|MF: Mike Fry |
BN: Beth Nelson
BB: Bonney Brown
MF: Beth and I have giant smiles on our faces, because we always smile whenever we even say the name “Bonney Brown.” She is just an amazing, amazing woman. There’s no other way to say it.
Many people don’t know, but back in my history, I was a technology geek, and I was a computer programmer. I spent seven years of my life writing leadership development software for some folks from the Center for Creative Leadership. We looked at all the work of what is leadership, what are the components of it, and how do you develop it, so I have in my bones infused what is an effective leader, and I think Bonney is it.
I’m thrilled to have some time to talk to her about her new endeavor, which is helping her take the incredible success that she created in Reno, Nevada, making it one of the most successful no kill communities in the United States, and how she’s taking that show on the road to save animals all over. It’s going to be a great conversation. Welcome back to Animal Wise Radio, Bonney.
BB: Thank you for the introduction.
MF: We’re absolutely thrilled to have you. Before we get into your new endeavor and the incredible success that you’ve had in the launch of this new endeavor, I’d like to just revisit your history a little bit. You came to Reno, Nevada, as the head of the Nevada Humane Society having never actually run an animal shelter before. Is that approximately correct?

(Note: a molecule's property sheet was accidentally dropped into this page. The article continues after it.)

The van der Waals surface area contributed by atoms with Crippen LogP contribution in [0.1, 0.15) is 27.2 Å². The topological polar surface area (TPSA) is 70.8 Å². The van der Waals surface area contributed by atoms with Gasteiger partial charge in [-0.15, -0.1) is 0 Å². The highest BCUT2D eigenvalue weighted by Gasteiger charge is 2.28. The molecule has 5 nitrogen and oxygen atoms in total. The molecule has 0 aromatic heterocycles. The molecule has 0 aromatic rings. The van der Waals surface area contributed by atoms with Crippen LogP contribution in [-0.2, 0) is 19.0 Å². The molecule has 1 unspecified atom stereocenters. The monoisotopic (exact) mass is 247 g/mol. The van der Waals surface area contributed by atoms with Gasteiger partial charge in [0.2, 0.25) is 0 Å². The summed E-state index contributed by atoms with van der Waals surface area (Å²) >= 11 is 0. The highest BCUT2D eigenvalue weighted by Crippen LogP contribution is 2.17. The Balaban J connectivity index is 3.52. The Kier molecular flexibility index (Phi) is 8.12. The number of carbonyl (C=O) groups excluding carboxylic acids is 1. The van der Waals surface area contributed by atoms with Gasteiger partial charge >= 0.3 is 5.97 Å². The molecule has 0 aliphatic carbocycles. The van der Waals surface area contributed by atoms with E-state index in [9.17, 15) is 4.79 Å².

BB: That’s right. I had worked at Best Friends and ran a little no kill shelter in Massachusetts, and then worked for Alley Cat Allies and did a mass shelter for them in New Orleans, but I had never run anything like Nevada Humane Society that had a contract to serve a whole community, a $3.5 million budget, and a 75-year history. It was a unique opportunity to take an organization and a community to no kill. That was very exciting.
MF: One of the things that I found really fascinating – and I want to bring this up because I think it ties directly to the conversation about your new endeavor – while you had done some work in animal welfare for sure, you also had a very strong background in retail and marketing retail. Is that a reasonably fair statement?
BB: Yes, that’s true. I was in retailing for 10 years. I did retail management, marketing, buying, and various things along those lines when I lived in Boston, and that experience really proved to be invaluable because as much as our work is all about life-saving, but also to succeed, it really has to be run like a business as well. That experience was incredibly helpful, and continues to be now for me.
BN: Bonney, one of the things I just want to celebrate for a moment is that as Mike and I have grown to know of you and of your work, we’ve seen you step forward say at the No Kill Conference and share your story as it was just beginning to unfold. At that point in time, you had already been applying a lot of your ideas and a lot of the history that you had in animal welfare. You weren’t really sure exactly where it was going to go, though, but you had an idea of where you wanted to go.